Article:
17 February 2010

My First Short Story

This semester I am taking a fiction writing course and one of the first assignments was to create a short story. I had never written a one before so I didn't know what to expect. But, here is what I came up with:

Even the Slow Nights Help Pay the Tuition
by Julian Patterson

Working long nights is not the most glamorous way to get through law school, but it keeps the lights on and puts clothes on my back. Business is slow tonight and my boss is bitching about customers and their frugal tendencies.

“Why in the hell are dirty middle aged men so fucking cheap?” Tony yells in anxious frustration.

“Business will pick up, babe. You know it always does,” I reply in a meager attempt to reassure him.

“They come here every night wearing $3000 suits and only buy one drink and one dance. What the shit is that?” he shouted as he leaned over the vanity table, getting ready to blow another line of coke.

I was on edge, but the other girls didn’t seem to pay much attention to Tony. Maybe it’s because I’m a rookie and haven’t yet grown immune to the cheesy suits, greasy hair, and cheap cologne.

Even when business is slow, there is still money to be made. So, I apply a fresh face of makeup, slip on my highest platform heels, and put on a heavy-duty push-up bra.

The air was thick with cigar smoke and the scent of cheap beer and wine permeated throughout the dimly lit main room. I put my best foot forward and walk around, judging the level of interest and gauging who might have the highest credit score.

Strutting sexily across the room, I notice a regular sitting by himself in the corner on a black leather couch. I hate the couches here. I can’t help but think about the thousands of lonely and depressed customers who have sat on the couches before. Two years of filth lay embedded in the cushions. If only the walls could talk.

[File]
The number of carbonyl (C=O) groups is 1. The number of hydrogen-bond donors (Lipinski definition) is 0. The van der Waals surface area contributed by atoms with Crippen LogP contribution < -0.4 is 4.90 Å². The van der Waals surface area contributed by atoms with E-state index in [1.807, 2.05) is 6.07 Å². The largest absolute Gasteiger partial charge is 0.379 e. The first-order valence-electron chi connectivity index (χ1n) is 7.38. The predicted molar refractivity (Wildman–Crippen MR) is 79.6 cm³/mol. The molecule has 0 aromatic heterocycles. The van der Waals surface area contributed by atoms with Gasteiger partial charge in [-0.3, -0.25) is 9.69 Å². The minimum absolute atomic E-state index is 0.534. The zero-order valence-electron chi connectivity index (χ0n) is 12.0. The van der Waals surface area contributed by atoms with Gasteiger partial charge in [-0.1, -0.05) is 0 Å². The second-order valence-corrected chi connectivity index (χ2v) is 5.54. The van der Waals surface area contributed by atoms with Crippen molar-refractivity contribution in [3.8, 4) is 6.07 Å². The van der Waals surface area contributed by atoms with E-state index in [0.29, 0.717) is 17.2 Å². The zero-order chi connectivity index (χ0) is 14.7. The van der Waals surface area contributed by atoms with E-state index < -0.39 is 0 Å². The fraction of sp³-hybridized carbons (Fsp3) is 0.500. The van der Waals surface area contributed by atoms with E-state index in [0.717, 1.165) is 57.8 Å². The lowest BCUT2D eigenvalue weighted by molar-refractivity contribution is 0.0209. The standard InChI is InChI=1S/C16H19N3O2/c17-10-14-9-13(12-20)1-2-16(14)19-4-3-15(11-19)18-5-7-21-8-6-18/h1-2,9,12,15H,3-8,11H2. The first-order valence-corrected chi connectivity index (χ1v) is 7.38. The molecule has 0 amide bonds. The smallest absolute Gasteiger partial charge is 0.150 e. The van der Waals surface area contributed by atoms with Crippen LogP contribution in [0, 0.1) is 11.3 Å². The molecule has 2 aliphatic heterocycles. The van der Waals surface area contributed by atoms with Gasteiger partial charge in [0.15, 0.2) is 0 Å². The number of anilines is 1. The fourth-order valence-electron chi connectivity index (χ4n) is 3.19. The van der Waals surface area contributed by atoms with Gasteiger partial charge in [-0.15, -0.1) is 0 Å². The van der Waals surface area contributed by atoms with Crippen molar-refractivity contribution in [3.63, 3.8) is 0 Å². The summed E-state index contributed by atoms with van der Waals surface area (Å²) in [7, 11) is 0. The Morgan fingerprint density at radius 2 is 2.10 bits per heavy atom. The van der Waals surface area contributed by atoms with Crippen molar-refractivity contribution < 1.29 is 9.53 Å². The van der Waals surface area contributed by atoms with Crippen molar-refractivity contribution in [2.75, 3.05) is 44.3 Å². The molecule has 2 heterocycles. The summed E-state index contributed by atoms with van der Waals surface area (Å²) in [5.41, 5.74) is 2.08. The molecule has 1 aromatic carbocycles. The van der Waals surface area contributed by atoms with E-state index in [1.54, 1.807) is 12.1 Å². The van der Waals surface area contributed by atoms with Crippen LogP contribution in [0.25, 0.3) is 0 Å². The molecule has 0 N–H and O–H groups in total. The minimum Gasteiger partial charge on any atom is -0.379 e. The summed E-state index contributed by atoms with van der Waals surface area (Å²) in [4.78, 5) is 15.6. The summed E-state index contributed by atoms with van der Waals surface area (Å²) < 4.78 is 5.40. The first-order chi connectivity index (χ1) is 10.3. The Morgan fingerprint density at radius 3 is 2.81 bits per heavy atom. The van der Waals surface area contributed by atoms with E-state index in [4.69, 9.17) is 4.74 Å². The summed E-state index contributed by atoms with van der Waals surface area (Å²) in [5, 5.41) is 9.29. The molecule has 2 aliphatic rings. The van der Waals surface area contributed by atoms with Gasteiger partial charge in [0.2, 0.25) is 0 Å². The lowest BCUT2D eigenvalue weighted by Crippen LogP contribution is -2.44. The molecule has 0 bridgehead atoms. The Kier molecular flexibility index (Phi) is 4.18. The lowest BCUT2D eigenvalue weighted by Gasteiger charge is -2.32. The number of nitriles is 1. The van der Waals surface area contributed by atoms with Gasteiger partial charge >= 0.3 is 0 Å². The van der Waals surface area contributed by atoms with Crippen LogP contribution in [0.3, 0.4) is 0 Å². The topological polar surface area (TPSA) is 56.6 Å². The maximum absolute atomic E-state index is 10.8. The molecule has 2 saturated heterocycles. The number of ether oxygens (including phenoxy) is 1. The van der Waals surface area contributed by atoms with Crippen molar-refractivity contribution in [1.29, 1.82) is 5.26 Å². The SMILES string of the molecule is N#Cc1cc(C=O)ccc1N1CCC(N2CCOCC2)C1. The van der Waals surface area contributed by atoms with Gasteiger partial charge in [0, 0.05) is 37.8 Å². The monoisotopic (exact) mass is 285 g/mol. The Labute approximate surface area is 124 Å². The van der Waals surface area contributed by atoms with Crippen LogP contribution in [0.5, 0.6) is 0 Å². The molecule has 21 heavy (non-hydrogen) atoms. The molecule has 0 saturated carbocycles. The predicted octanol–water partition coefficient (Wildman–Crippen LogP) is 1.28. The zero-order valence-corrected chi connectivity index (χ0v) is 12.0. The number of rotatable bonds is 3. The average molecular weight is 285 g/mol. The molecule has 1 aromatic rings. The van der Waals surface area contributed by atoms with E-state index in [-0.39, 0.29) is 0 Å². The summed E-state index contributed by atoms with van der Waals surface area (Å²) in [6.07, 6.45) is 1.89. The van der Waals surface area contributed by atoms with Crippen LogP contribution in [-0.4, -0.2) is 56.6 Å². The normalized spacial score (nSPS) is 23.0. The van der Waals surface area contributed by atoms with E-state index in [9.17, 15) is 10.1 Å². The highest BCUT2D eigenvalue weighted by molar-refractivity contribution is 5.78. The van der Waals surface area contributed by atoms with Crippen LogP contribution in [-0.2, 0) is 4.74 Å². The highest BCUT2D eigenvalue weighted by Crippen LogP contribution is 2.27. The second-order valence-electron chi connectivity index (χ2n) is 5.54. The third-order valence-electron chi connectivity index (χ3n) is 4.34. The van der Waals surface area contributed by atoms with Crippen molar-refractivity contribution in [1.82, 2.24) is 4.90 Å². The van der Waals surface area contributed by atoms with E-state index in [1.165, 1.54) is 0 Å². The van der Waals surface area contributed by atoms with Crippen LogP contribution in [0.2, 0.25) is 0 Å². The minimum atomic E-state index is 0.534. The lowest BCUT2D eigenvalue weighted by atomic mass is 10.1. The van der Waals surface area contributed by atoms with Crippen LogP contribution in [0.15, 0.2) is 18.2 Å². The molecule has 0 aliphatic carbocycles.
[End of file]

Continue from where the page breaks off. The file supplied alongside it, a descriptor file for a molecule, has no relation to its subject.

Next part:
“Hey, Ted. You look like you could use a dance. Come upstairs and blow off some steam,” I say.

He slouches back and stares at the ceiling with vacant eyes. He has a drink in his hand, but I can’t tell if he’s drunk or not.

I loosen his tie and unbutton the top two buttons of his wrinkled dress shirt while I slowly mount his lap. My body begins swaying to the beat. I feel his muscle stiffen almost immediately.

By the end of the song he appears rejuvenated. He pushes me off, hands me two fives and a ten, and says, “Honey, you do what my wife can no longer do for me. Thanks.”

I feel gross as I wipe Ted off the back of my leg with a napkin from the bar. I’d rather live in darkness than do this for the next three years, but the money is fast and the customers are faster. I hope Tony knows that even the slow nights help pay the tuition.

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